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When you look at popular media, there always seems to be a new food or nutrient being demonised… fats, carbohydrate, sugar, fruit – the list goes on. However, when it comes to fats, the feedback I’ve had is that the general public are confused. Which types are ok, and which are not? Fats come in our foods in different types, and these can have differing effects on your health. So I thought I would cover the main types of fat in a mini-series on my blog, and then round it off with a summary blog at the end. Today’s blog will focus on trans fats – what’s the problem with them?
What are they and where are they found?
Artificial trans fats are often referred to as ‘partially hydrogenated fats’. They are formed when oil goes through a process called hydrogenation, which hardens the oil, making it more solid. Artificial trans fats are often found in products such as cakes, biscuits, pastries, pies, hard margarines, take aways and fried food. They are often added to increase shelf life. Many manufacturers have now removed trans fats from their products. An example of this is reduced fat spreads – these no longer contain trans / hydrogenated fats. However, popular media and butter supporters will still quote this unfounded explanation as a reason not to have spreads / margarines. Some foods contain small amounts of naturally occurring trans fats, e.g. dairy products, beef and lamb.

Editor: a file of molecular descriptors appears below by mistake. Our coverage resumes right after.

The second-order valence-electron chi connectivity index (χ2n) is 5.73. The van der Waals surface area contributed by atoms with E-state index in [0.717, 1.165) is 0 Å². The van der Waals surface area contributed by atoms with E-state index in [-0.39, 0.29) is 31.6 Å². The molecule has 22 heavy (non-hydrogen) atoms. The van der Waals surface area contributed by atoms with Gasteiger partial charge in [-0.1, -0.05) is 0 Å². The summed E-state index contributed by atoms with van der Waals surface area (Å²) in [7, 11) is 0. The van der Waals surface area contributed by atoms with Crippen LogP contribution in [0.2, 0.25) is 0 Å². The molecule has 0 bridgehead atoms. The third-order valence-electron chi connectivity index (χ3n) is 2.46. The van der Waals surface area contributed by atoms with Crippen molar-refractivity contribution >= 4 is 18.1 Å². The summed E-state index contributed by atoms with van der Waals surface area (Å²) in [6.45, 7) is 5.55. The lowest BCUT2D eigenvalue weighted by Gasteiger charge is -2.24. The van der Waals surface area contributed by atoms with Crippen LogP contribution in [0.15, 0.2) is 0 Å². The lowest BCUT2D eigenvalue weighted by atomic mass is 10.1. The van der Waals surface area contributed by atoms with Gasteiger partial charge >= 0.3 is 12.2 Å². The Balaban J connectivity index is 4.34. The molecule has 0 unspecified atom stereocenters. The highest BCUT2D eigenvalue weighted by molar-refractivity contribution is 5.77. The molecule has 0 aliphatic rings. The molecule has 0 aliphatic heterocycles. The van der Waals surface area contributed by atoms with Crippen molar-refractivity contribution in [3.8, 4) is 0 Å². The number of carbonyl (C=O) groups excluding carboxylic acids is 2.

There are no legal requirements for food manufacturers to label the fact that their products contain trans fats on the nutritional information table – so you need to scout the ingredients list to be sure.
Why should they be avoided?
Consuming trans fats can increase your cholesterol levels, and high cholesterol levels can increase your risk of conditions like heart disease and stroke. In the UK, the intake of trans fats is very low, so the focus is more on reducing saturated fats (we know a high intake of saturated fats can also lead to high cholesterol levels). I will cover saturated fats in my next post.
Practical tips to reduce your trans fat intake
For more information, the British Dietetic Association has a useful fact sheet that can be downloaded for free.